I don't want to say that he was disappointing in the Tour of Croatia because going 13th overall but after his 5th last year in Slovenia, there were some expecting a little bit more. Granted he lost a lot of time on the massive climb to Sveti Jure, which felt like it was never going to end watching it, but he did bounce back on the other mountain stage, where he got away with Niklas Eg to finish 5th.

Definitely look for him at the Tour of Slovenia but the rest of his summer is up in the air. Slovenia is on the fence for a Tour de l'Avenir bid so if he does get a big there, he will certainly be going for GC but he will also like the hilly course in Innsbruck for the World U23 RR.

Brandon McNulty (Rally Cycling)

Talk about a rider forging his own path. Barely any time with the national team over the past few years and eschewing the usual U23 races so far this year for some desert racing and time in the Iberian peninsula. McNulty, whose time trialing prowess has umpteen pro directors salivating, nearly pulled off an insane win in the Dubai Tour on the climb to Hatta Dam after being caught a mere 50 meters from the line when his legs gave out on the steep ramps. In a race that contained no time trial, his 14th overall has very impressive considering he was surrounded by World Tour talent and it was a boon to Rally Cycling's credibility.

McNulty proceeded to go top 15 in races like GP Miguel Indurain and Klasika Primavera followed by 5th overall in the GP Beiras and then 17th overall in Castille y Leon, where teammate Colin Joyce was 4th overall. While he wasn't burning up the rankings with wins here and there, McNulty's different path could be a guide to some others that don't ride all of the traditional races.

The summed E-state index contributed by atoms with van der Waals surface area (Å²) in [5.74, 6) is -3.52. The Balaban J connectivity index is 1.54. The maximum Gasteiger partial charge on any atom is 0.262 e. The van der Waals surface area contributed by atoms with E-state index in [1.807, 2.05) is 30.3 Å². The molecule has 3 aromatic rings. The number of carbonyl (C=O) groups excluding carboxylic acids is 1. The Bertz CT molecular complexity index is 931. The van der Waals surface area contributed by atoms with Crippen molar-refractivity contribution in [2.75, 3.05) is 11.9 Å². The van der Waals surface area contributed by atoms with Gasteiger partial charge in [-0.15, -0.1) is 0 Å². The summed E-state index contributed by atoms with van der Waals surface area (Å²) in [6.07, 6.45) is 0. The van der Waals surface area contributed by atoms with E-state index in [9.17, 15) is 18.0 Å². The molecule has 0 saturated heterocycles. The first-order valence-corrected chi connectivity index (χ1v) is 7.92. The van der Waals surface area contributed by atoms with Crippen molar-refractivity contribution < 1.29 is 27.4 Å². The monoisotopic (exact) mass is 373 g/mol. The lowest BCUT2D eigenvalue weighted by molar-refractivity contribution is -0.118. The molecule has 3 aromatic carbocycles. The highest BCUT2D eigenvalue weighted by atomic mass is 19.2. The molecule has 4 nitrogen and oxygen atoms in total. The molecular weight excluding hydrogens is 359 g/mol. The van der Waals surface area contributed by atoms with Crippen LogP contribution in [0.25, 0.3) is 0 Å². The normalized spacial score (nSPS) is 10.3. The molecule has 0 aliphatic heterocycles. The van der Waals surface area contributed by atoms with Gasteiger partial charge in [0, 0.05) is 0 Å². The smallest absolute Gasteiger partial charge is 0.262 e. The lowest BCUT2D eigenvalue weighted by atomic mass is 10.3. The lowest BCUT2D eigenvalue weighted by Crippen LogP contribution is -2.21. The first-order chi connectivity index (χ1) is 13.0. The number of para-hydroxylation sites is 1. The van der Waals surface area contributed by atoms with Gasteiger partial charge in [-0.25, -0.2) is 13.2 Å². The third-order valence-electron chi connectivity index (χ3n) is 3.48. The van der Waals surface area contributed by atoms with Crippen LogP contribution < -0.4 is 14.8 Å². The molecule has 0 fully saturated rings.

Stan Dewulf (Lotto-Belisol U23)

Kurt van de Wouwer might be a name that very few people outside of the know recognize but the former professional rider has probably eclipsed anything he did riding a bike with what he has done leading Lotto-Soudal U23 over the past few years. From Louis Vervaeke and Tiesj Benoot to Bjorg Lambrecht and now the new flavor is Stan Dewulf.

After a quiet start to the season, Dewulf came out blazing in Monts et Chateaux when he won the final two stages on the trot and nearly stole the overall away from Philipsen. He was strong in both the Ronde van Vlaanderen U23 (main pack finish after some attacks) and Liege Bastogne Liege U23 (he got trapped with team tactics and had to settle for 6th).

As I wrote in my Tour de Bretagne piece, DeWulf rode a very strong race for 2nd overall but he did make some tactical errors that would have tightened up the GC race even further and possibly take the win. After a slight break from racing, which was only ten days, Dewulf went up to Norway with his teammates where he bagged 3rd in the Ringerike GP.

Andrea Bagioli (Colpack) *Best First Year U23*